What are SOFR Futures?

What are SOFR Futures?

SOFR futures are financial contracts based on the Secured Overnight Financing Rate (SOFR), which is the benchmark interest rate for short-term dollar-denominated loans in the United States. Essentially, SOFR represents the rate at which banks borrow cash overnight, using U.S. Treasury securities as collateral. A futures contract, in this context, is an agreement between two parties to buy or sell this interest rate at a predetermined price on a specific future date.

SOFR futures contracts allow individuals to:

  • Speculate on future changes in SOFR: Investors can buy or sell contracts based on their prediction of whether SOFR will be higher or lower than the contracted price at the settlement date.
  • Hedge against interest rate fluctuations: Businesses or individuals with variable-rate loans or investments can use SOFR futures to protect themselves from unexpected changes in interest rates.

Key Aspects of SOFR Futures:

  • Traded on Exchanges: These contracts are traded on major financial exchanges, like the Chicago Mercantile Exchange (CME) and ICE Futures Europe.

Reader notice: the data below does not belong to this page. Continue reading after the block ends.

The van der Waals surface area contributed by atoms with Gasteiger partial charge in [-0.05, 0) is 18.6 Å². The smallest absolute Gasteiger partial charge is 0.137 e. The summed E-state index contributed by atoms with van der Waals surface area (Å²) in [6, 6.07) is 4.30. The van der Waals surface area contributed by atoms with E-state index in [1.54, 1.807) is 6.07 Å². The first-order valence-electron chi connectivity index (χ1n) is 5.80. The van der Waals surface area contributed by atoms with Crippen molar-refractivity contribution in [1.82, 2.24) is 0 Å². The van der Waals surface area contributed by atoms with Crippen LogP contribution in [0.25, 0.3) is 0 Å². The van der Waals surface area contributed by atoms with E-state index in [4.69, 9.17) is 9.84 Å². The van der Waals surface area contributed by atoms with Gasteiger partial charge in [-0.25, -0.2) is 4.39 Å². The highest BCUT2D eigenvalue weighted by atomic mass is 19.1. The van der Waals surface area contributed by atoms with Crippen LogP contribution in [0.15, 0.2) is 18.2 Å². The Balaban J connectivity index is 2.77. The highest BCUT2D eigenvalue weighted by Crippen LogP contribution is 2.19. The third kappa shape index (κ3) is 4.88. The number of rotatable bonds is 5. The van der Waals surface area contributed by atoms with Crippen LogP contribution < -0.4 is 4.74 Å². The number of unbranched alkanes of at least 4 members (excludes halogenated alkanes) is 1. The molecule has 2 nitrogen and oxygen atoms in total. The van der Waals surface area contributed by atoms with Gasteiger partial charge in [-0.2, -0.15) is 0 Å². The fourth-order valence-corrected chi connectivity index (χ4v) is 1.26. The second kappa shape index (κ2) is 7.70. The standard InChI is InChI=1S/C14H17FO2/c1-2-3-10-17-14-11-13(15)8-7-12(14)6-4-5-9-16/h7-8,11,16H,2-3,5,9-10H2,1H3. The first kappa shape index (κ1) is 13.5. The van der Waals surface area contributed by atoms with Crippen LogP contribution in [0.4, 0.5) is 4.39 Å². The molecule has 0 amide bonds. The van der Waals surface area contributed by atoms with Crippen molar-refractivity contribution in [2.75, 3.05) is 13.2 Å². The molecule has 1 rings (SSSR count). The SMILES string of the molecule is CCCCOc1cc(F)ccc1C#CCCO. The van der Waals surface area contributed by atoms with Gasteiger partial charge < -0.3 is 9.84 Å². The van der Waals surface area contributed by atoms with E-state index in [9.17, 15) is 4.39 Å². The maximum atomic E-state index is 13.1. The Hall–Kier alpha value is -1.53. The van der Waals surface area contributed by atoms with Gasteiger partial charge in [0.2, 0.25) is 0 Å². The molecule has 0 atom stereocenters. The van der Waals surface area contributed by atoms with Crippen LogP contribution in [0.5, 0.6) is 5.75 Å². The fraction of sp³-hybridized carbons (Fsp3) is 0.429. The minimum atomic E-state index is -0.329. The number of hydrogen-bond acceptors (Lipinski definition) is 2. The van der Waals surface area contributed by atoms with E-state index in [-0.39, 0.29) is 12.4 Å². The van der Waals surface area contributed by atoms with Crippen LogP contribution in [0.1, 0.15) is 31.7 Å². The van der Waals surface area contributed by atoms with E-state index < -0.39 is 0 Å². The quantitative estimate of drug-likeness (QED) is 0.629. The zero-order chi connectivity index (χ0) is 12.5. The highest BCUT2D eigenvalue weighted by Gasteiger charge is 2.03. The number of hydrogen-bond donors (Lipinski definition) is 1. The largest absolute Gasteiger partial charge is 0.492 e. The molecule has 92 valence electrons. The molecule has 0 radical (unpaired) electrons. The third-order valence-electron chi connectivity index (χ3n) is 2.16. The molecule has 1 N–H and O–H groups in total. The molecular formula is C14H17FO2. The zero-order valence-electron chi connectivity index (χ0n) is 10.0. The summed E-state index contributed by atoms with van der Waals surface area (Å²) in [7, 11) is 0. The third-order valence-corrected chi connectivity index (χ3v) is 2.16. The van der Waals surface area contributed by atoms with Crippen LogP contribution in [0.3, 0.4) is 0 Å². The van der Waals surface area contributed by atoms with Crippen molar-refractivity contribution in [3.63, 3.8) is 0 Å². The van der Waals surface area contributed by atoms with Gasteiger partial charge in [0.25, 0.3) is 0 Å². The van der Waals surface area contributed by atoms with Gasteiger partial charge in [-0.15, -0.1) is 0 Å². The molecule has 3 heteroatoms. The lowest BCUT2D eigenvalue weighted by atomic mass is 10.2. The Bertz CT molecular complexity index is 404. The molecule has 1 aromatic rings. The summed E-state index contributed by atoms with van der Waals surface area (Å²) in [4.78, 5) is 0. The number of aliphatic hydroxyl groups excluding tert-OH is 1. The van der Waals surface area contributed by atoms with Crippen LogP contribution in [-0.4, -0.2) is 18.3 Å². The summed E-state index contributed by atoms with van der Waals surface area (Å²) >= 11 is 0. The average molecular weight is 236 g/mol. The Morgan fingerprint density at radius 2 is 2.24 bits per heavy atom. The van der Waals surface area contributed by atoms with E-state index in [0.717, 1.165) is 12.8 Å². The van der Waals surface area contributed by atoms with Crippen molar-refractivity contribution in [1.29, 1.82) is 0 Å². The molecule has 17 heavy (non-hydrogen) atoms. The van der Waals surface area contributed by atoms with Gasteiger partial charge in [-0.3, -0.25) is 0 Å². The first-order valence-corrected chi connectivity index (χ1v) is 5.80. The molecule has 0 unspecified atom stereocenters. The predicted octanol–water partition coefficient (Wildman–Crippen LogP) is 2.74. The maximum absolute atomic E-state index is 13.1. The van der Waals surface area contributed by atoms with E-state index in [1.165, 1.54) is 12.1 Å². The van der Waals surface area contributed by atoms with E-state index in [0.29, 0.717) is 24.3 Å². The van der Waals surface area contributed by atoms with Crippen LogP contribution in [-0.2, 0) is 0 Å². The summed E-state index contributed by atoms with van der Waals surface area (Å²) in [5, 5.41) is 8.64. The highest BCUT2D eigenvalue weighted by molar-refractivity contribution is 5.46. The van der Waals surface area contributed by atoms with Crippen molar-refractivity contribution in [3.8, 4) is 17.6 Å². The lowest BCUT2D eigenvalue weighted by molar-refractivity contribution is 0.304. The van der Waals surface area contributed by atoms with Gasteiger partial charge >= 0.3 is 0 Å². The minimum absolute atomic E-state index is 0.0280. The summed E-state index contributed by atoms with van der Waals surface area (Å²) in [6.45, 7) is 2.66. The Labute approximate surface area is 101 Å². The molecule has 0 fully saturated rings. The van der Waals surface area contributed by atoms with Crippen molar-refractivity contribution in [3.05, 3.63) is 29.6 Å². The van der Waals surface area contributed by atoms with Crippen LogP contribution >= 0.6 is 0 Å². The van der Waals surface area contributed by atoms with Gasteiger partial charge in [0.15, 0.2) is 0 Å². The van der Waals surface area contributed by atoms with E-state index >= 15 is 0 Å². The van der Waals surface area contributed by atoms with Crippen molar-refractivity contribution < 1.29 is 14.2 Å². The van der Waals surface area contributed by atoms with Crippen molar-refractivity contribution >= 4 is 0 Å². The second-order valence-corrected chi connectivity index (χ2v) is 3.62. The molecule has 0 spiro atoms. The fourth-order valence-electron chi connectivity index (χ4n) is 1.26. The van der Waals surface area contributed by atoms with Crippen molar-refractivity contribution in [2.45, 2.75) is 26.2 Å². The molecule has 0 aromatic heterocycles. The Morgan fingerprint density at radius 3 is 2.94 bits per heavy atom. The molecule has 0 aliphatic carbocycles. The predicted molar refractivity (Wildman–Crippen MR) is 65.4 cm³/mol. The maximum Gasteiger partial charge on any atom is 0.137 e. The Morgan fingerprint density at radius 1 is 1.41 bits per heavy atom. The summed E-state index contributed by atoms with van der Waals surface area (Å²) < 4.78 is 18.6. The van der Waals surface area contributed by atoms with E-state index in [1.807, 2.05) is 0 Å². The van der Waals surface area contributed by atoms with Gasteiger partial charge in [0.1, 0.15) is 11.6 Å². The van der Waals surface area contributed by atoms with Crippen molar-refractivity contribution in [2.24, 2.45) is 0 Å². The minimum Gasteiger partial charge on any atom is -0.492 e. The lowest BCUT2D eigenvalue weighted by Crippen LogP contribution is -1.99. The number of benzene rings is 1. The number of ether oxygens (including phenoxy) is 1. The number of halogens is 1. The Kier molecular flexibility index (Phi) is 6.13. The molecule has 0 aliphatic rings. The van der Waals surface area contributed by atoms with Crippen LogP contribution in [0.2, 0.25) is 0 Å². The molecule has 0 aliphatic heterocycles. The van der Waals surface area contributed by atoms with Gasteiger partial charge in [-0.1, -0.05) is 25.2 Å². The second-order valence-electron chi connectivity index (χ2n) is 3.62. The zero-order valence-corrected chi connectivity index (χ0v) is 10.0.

• Contract Types: Typically available in various maturities, commonly ranging from one month to one year.
  • Settlement: Unlike some other futures contracts that involve physical delivery of the underlying asset (e.g., commodities), SOFR futures are typically settled in cash. The cash settlement amount is based on the difference between the contracted price and the prevailing SOFR at the settlement date.

Benefits of SOFR Futures:

  • Manage Interest Rate Risk: Hedging tool for entities exposed to floating-rate loans or investments.
  • Speculative Opportunities: Potential for profit if predictions about future SOFR movements are accurate.
  • Increased Liquidity: Provides an avenue for increased participation in the short-term interest rate market.